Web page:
Senators have worked for more than a year to give the USPS the ability to set postage rates and delivery schedules and to determine the fate of unprofitable post offices free of congressional intervention, but senators eager to protect home-state interests added restrictions, including one barring USPS from closing a rural post office unless the next-nearest location is no more than 10 miles away.

Senate Majority Leader Harry M. Reid (D-Nev.) called the bill’s passage a “very important day for the American people” and praised senators for considering 39 amendments over two days in bipartisan fashion.

“It’s going to be something that will send the House a message — that we can do big things,” Reid said.

But Rep. Darrell Issa (R-Calif.), lead sponsor of a competing postal reform measure in the House, called the Senate bill “wholly unacceptable” because it delays the Postal Service’s ability to quickly close unprofitable post offices and processing centers.

“While the Postal Service is actually trying to shutter some facilities it does not need, the bill forces the Postal Service to keep over 100 excess postal facilities open at a cost of $900 million per year,” Issa said.

Issa’s bill, which has not been scheduled for a vote in the House, would allow the USPS to end Saturday mail deliveries, streamline postage rates and require postal workers to pay the same health insurance premiums as federal employees. It also would establish a financial control board to overhaul postal finances and a create a commission that would recommend which postal facilities should be closed.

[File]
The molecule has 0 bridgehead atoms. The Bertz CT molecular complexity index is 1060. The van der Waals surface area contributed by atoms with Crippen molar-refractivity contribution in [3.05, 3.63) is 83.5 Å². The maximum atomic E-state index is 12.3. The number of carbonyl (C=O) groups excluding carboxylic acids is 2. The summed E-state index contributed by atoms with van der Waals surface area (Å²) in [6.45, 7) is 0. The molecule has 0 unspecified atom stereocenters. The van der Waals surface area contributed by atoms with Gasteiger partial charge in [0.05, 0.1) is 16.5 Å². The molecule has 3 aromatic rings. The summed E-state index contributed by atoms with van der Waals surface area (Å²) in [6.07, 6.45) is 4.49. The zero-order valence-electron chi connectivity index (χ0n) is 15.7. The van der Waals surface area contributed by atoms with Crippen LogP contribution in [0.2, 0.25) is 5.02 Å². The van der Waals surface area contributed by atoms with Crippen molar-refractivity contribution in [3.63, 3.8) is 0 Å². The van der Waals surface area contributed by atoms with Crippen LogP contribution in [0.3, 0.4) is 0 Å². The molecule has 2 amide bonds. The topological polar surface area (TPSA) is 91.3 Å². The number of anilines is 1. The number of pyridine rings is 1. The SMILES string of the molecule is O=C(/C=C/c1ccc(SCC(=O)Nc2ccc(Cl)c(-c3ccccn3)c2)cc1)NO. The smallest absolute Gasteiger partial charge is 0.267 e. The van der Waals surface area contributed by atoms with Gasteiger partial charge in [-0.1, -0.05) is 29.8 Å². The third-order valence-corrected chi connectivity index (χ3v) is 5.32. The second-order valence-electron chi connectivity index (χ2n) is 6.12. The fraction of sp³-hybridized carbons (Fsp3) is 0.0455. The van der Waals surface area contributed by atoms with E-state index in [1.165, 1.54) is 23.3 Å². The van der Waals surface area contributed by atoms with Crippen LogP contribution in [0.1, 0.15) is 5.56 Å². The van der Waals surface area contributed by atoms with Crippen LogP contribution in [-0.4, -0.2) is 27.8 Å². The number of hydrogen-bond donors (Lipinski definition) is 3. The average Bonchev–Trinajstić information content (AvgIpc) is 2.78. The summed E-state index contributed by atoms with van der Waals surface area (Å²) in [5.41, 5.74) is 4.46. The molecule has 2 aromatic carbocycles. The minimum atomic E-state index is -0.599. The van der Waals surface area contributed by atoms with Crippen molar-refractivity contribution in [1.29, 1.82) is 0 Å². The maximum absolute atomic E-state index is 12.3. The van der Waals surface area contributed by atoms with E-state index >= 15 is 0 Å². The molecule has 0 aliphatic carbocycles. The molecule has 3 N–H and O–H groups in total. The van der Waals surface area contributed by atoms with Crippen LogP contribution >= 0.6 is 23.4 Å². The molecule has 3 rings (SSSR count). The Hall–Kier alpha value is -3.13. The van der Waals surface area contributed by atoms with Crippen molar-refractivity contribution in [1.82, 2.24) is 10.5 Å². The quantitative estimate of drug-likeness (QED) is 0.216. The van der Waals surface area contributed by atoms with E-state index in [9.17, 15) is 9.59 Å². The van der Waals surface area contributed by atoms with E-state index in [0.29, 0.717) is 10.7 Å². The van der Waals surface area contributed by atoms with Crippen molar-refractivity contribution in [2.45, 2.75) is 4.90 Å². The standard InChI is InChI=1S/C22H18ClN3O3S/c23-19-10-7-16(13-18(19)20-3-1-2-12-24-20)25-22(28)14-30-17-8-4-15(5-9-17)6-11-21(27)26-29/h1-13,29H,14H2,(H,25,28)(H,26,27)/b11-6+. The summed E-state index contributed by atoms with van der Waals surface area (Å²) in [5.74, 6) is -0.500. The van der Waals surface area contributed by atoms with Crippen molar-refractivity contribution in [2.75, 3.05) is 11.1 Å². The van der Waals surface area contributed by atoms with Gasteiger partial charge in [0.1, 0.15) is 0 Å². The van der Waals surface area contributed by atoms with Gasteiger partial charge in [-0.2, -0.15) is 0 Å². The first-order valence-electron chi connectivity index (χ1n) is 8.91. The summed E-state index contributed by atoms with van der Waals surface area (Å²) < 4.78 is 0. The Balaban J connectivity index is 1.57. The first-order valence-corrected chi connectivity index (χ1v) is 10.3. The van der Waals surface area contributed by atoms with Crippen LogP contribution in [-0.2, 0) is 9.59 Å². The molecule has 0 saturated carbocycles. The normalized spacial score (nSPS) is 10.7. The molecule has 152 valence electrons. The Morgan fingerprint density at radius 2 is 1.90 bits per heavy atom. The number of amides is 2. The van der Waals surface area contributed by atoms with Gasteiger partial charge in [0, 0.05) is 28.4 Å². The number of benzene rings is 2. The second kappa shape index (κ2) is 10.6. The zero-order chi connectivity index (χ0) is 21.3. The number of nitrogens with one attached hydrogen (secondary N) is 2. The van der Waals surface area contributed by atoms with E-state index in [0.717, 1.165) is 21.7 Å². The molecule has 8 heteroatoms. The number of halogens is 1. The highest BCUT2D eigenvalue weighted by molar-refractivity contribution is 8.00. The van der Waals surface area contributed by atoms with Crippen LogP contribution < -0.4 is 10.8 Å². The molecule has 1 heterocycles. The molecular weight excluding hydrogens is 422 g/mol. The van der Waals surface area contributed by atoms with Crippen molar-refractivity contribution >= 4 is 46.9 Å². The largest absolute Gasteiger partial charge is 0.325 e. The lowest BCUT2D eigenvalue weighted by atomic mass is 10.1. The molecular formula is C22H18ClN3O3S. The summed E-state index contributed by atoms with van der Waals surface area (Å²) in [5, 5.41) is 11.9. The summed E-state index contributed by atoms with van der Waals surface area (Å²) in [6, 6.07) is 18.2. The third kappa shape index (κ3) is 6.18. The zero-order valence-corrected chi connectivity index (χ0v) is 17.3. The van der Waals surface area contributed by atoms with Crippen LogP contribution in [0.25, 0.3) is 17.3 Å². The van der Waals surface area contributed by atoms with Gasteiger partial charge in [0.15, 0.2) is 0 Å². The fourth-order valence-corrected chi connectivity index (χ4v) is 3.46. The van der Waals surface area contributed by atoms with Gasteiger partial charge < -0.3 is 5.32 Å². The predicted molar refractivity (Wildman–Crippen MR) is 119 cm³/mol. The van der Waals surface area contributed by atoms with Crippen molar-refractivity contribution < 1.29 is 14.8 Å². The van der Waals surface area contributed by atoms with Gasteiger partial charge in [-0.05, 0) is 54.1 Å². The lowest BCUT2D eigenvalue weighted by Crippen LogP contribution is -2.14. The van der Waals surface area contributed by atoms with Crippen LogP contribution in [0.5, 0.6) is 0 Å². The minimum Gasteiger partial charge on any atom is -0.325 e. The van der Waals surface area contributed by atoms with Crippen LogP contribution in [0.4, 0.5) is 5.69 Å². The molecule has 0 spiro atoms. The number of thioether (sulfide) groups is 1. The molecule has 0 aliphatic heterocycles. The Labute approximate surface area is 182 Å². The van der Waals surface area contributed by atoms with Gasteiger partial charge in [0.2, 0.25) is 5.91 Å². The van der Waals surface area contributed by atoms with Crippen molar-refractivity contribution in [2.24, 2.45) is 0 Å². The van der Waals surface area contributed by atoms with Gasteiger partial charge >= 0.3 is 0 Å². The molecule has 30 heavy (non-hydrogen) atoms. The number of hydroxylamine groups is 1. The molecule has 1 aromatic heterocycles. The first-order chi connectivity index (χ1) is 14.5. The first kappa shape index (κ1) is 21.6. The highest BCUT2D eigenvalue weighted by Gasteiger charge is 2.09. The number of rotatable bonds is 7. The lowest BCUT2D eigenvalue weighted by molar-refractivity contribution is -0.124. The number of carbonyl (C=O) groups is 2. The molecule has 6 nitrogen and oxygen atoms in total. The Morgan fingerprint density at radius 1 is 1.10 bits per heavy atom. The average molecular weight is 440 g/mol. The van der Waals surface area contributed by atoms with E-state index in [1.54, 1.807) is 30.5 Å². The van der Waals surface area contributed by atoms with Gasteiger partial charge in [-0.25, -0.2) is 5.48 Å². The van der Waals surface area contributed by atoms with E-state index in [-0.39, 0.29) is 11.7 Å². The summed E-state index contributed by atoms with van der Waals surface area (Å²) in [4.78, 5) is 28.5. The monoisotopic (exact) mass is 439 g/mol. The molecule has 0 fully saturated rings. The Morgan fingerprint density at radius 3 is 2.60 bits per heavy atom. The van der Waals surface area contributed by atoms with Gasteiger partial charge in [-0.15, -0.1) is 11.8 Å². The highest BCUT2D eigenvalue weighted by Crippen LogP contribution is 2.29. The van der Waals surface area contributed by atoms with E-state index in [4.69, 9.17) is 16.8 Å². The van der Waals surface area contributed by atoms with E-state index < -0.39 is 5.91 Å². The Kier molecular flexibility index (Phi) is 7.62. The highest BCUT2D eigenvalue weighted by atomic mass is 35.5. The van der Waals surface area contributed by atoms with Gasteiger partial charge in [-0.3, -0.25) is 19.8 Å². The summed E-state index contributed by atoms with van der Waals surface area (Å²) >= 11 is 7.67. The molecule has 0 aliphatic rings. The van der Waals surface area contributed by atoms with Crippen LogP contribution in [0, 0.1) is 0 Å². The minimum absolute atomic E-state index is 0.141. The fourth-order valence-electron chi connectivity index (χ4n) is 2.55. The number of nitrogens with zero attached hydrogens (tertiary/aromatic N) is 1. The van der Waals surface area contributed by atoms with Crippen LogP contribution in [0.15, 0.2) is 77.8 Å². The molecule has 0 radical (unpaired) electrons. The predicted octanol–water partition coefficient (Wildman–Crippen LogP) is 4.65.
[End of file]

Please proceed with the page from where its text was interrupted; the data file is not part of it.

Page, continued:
Business groups that rely on mail remain hopeful Congress will strike a deal before May 15, when the Postal Service plans to resume closing post offices and processing facilities.

“I’m surprised the Senate is moving a postal bill in an election year, and pleased they’re getting the ball rolling,” said Tony Conway, head of the Alliance of Nonprofit Mailers. His group supports efforts to end Saturday mail delivery and to close post offices and processing plants.